Tulle, Diocese of (TUTELENSIS), comprises the Department of Correze. It was suppressed by the Concordat of 1802, which joined it to the See of Limoges, but was theoretically reestablished by the Concordat of 1817, and de facto reerected by Bulls dated 6 and October 31, 1822. It is suffragan of Bourges. According to legends which grew up in later years around the St. Martial cycle, that saint, who had been sent by St. Peter to preach, is said to have restored to life at Tulle the son of the governor, Nerva, and to have covered the neighboring country with churches. By some of the legends St. Martin of Tours is made founder of the Abbey of Tulle; by others, St. Calmin, Count of Auvergne (seventh century). Robbed of its possessions by a powerful family, it recovered them in 930 through the efforts of a member of the same family, Viscount Adhemar, who left a reputation for sanctity. St. Odo, Abbot of Cluny, reformed it in the tenth century. John XXII by a Bull dated August 13, 1317, raised it to episcopal rank; but the chapter remained subject to monastic rule and was not secularized until 1514. Among the bishops of Tulle were: Hugues Roger, known as Cardinal de Tulle (1342-43), who was never consecrated, and lived with his brother Clement VI; Jean Fabri (1370-71), who became cardinal in 1371; Jules Mascaron, the preacher (1671-79), who was afterwards Bishop of Agen; Leonard Berteaud, preacher and theologian (1842-78). St. Rodolphe of Turenne, Archbishop of Bourges, who died in 866, founded, about 855, the Abbey of Beaulieu in the Diocese of Tulle. The Charterhouse of Glandier dates from 1219; the Benedictine Abbey of Uzerche was founded between 958 and 991; Meymac Priory, which became an abbey in 1146, was founded by Archambaud III, Viscount de Conborn.
Urban II on his way to Limoges from Clermont (1095) passed near Tulle. St. Anthony of Padua dwelt for a time at Brive, towards the end of October, 1226; and the pilgrimage to the Grotto of Brive is the only existing one in France in honor of that saint. Pierre Roger, who became pope under the name of Clement VI, was a native of Maumont in the diocese. In 1352 the tiara was disputed between Jean Birel, general of the Carthusians, who had been prior of Glandier, and Etienne Aubert, who became pope under the name Innocent VI, and was a native of Château-des-Monts in the Diocese of Tulle. In 1362 Hugues Roger, Cardinal of Tulle, brother of Clement VI, refused the tiara; in 1370 Pierre Roger, his nephew, became pope under the name of Gregory XI. At Tulle and in Bas (Lower) Limousin, every year, on the vigil of St. John the Baptist, a feast is kept which is known as le tour de la lunade (the change of the moon); it is a curious example of the manner in which the Church was able to sanctify and Christianize many pagan customs. Legend places the institution of this feast in 1346 or 1348, about the time of the Black Death. It would seem to have been the result of a vow made in honor of St. John the Baptist. M. Maximin Deloche has shown that this legend is baseless; that the worship of the sun existed in Gaul down to the seventh century, according to the testimony of St. Eligius, and that the feast of St. John’s Nativity, June 24, was substituted for the pagan festival of the summer solstice, so that the tour de la lunade was an old pagan custom, sanctified by the Church, which changed it to an act of homage to St. John the Baptist.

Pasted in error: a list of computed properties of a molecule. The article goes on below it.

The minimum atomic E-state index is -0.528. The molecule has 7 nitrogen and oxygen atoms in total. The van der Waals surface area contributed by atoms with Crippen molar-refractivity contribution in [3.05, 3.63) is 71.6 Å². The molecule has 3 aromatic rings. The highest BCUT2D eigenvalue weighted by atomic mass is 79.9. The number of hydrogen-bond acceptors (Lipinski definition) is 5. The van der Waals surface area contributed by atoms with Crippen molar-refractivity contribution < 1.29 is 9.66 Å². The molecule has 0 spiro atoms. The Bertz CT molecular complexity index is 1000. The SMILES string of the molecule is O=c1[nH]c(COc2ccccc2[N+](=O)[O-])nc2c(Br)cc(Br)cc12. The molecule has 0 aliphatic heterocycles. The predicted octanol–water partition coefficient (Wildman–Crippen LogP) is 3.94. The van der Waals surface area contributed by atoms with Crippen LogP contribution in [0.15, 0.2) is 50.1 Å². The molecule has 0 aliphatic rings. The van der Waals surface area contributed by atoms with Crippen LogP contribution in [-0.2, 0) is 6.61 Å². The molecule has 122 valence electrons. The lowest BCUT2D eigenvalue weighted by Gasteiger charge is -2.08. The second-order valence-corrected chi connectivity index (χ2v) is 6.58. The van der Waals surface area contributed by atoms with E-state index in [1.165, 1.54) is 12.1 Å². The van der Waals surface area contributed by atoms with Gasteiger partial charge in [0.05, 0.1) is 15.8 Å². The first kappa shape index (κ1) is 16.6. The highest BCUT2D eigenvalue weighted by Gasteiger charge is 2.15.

Among the saints specially honored in, or connected with the diocese, besides those already mentioned, are: St. Fereola, martyr (date uncertain); St. Martin of Brive, disciple of St. Martin of Tours, and martyr (fifth century); St. Duminus, hermit (early sixth century); at Argentat, St. Sacerdos, who was Bishop of Limoges when he retired into solitude (sixth century); St. Vincentianus (Viance), hermit (seventh century); St. Liberalis, Bishop of Embrun, died in 940 at Brive, his native place; St. Reynier, provost of Beau-lieu, died at the beginning of the tenth century; St. Stephen of Obazine, b. about 1085, founder of the monastery for men at Obazine, and that for women at Coyroux; St. Berthold of Malefayde, first general of the Carmelites, and whose brother Aymeric was Patriarch of Antioch (twelfth century). Etienne Baluze, the learned historian (1638-1718), was a native of Tulle, and the missionary Dumoulin Bove (1808-38), who was martyred in Tonquin, was born in the diocese. The chief pilgrimages of the diocese are: Notre-Dame-de-Belpeuch, at Camps, dating from the ninth or tenth century; Notre-Dame-de-Chastre at Bar, dating from the seventeenth century; Notre-Dame-du-Pont-du-Salut, which goes back to the seventeenth century; Notre-Dame-du-Roc at Servieres, dating from 1691; Notre-Dame-d’Eygurande, dating from 1720; Notre-Dame-de-La-Buissiere-Lestard. which was a place of pilgrimage before the seventeenth century; Notre-Dame-de-La-Chabanne at Ussel, dates from 1140; Notre-Dame-de-Pennacorn at Neuvic, dating from the end of the fifteenth century.
Before the application of the Law of 1901, the Diocese of Tulle contained Carthusians, Franciscans, Sulpicians, Assumptionists, Fathers of the Third Order of St. Francis of Assisi, and many teaching congregations of Brothers. The teaching Sisters of the Sacred Heart of Mary had their mother-house at Triegnac. The religious congregations were in charge of 6 nurseries, 2 orphanages for boys, 5 orphanages for girls, 1 Good Shepherd Home, 1 home for the poor, 15 hospitals or hospices, 10 district nursing institutions, and 1 lunatic asylum. At the time of the breach of the Concordat in 1905 the diocese had 318,422 inhabitants, 34 first-class parishes, 255 succursal parishes, and 71 curacies supported by the State.